Is Blockchain the Future of Security?

Is Blockchain the Future of Security?

25 Sep

Solely written for by Blake Jenkins

Recent years have seen countless reports on massive cyber breaches that resulted in the loss of valuable data. The Cyber Incident and Breach Trends Report reveals that there were 156,700 cyber incidents in 2017, an increase from 82,000 in 2016. This marks the worst year ever in terms of cyber security. Of course, numbers like these have only increased the fear many have, prompting citizens to demand better data protection regulations, pushing businesses to tighten their cybersecurity systems. In the midst of this, developers are researching new methods to strengthen security. 

One promising development is the use of blockchain technology. Blockchain is essentially a public digital ledger that can be used to store, track, and verify nearly any type of data including cryptocurrency transactions. The feature that draws everyone’s attention is its decentralization, or the fact that it isn’t governed by a central authority. To understand the way blockchain works, you shouldn’t think of it as a single technology. Instead, it is a framework that creates unchangeable digital transactions records. Each computer that is connected to the network will get a copy of said transactions. This means a whole community can verify the authenticity of the records as well as be notified if there are any changes to the system. So for a hacker to steal any data, they would have to access more than just one database.

So it is important to consider how blockchain can impact the world of cybersecurity. Currently, humans are considered the weakest link in cybersecurity operations, as one error or miscalculation committed by a single person could result in data disaster. Blockchain would essentially remove the human component from security by automating the authentication process of system logins.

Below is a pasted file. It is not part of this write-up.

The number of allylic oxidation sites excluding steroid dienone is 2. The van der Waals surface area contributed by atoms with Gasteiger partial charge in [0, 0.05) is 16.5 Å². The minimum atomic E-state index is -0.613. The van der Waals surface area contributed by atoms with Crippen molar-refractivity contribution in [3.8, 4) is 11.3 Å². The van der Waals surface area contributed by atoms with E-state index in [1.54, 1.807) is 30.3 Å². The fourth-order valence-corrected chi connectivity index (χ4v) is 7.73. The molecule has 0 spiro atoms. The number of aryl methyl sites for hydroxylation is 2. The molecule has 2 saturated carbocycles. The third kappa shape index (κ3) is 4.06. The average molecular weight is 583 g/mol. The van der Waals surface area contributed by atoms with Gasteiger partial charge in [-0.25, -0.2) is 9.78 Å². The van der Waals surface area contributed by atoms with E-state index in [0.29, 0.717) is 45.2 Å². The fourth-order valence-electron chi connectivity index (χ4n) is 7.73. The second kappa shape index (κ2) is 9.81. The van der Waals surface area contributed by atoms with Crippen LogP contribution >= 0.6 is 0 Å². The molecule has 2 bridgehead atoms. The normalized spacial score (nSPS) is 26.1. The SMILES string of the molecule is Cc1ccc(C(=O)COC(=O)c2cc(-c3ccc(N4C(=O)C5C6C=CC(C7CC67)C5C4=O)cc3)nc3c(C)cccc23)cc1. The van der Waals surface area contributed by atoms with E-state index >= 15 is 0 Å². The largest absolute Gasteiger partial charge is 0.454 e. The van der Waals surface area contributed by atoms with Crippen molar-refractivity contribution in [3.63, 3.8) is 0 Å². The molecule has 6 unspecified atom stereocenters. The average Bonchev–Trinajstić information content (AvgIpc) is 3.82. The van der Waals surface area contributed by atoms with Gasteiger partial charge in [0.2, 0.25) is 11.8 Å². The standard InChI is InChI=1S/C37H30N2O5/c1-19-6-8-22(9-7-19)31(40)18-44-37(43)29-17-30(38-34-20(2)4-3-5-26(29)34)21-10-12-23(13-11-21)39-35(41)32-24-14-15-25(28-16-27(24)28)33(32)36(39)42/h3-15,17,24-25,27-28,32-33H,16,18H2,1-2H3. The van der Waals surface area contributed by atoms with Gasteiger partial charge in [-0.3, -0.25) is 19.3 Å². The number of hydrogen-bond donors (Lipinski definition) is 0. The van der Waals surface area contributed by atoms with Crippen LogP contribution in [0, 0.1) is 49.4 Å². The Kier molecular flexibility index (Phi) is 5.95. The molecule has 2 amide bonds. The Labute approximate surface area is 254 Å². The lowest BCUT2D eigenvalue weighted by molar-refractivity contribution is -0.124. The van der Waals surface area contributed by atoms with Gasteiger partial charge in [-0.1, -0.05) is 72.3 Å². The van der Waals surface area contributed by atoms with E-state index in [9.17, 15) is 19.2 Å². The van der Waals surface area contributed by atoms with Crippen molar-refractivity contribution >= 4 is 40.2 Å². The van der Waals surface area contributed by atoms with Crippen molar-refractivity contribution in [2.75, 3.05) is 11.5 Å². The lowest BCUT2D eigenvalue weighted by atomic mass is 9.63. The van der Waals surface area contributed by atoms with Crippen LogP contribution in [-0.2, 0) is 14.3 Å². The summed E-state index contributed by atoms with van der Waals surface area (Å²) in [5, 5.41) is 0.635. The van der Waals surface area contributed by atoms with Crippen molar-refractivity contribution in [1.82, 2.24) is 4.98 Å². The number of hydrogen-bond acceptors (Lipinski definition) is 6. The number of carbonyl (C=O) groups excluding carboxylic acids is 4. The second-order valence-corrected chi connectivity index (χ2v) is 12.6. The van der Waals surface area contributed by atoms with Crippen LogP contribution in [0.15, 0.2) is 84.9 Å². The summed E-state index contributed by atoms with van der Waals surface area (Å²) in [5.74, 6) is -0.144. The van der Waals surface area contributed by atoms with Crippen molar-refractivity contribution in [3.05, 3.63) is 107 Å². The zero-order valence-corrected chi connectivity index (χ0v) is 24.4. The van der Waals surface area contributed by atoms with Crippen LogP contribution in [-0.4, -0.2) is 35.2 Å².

In fact, blockchain is already seeing early adoption in the financial services industry. The National Bank of Abu Dhabi, CIBC and UniCredit are just some of the institutions taking advantage of the technology. The publication, Influencive, enumerates the benefits banks can gain from using blockchain, like faster and more accessible international payments and the near elimination of fraud.

The technology could also have uses for Public Key Infrastructure (PKI). CertCoin is an example of an early implementation of blockchain-based PKI. Here, the project uses a ledger to contain domains and public keys records. The idea is the opposite of the usual “security through obscurity,” where encryption keys are hidden in secret locations.

In addition, a startup called Obsidian has also created a way for blockchain to secure information exchanged in chats and messages. The Obsidian messenger uses blockchain to record users’ metadata, which is then distributed throughout a ledger. The app is currently on beta release.

While blockchain security applications are still being tested out for various industries, current technologies are receiving security upgrades in order to meet the public’s demands for data protection. For instance, ClearCenter previously discussed Gateway Management, a solution that utilizes egress control, or the “block all, allow some” approach. Using this Zero-trust model means that all outbound access is denied unless it is whitelisted by the user.

Moreover, current IoT solutions are also reinforcing their cybersecurity protocols. Vehicle telematics devices often collect data from customers, connected vehicles, and GPS locations. Verizon Connect points out that modern telematics solutions come with updated security measures, providing driver IDs, secure logins, and restricted access. The data is also safely backed in carrier-grade data centers with full reporting options.

Experts predict that over 163 zettabytes of data will be produced by 2025, further highlighting the importance of any breakthroughs in cybersecurity. If decentralization is the solution to protect massive amounts of data, then investors should start acknowledging its potential. In general, cybersecurity should be treated as a top priority by all organizations. Making it an afterthought may very well mean seeing your business crumble faster than you would expect.

Solely written for by Blake Jenkins